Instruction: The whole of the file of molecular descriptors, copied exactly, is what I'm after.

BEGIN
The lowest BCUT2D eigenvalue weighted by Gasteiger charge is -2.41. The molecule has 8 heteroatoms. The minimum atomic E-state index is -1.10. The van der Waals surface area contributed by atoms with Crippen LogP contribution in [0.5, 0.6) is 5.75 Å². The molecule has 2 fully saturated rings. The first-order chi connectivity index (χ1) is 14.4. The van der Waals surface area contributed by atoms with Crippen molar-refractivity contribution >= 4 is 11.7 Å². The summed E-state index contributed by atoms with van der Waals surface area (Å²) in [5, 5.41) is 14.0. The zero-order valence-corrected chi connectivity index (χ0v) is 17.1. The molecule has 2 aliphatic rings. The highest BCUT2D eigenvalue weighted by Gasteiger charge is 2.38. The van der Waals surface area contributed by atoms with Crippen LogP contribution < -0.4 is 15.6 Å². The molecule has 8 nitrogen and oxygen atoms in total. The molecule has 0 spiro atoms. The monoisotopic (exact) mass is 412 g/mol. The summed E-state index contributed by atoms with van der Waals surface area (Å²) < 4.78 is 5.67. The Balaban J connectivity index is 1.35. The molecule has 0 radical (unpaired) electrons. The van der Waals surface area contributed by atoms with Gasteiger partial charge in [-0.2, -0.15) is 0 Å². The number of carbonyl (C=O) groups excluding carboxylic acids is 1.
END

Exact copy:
The lowest BCUT2D eigenvalue weighted by Gasteiger charge is -2.41. The molecule has 8 heteroatoms. The minimum atomic E-state index is -1.10. The van der Waals surface area contributed by atoms with Crippen LogP contribution in [0.5, 0.6) is 5.75 Å². The molecule has 2 fully saturated rings. The first-order chi connectivity index (χ1) is 14.4. The van der Waals surface area contributed by atoms with Crippen molar-refractivity contribution >= 4 is 11.7 Å². The summed E-state index contributed by atoms with van der Waals surface area (Å²) in [5, 5.41) is 14.0. The zero-order valence-corrected chi connectivity index (χ0v) is 17.1. The molecule has 2 aliphatic rings. The highest BCUT2D eigenvalue weighted by Gasteiger charge is 2.38. The van der Waals surface area contributed by atoms with Crippen LogP contribution < -0.4 is 15.6 Å². The molecule has 8 nitrogen and oxygen atoms in total. The molecule has 0 spiro atoms. The monoisotopic (exact) mass is 412 g/mol. The summed E-state index contributed by atoms with van der Waals surface area (Å²) < 4.78 is 5.67. The Balaban J connectivity index is 1.35. The molecule has 0 radical (unpaired) electrons. The van der Waals surface area contributed by atoms with Gasteiger partial charge in [-0.2, -0.15) is 0 Å². The number of carbonyl (C=O) groups excluding carboxylic acids is 1.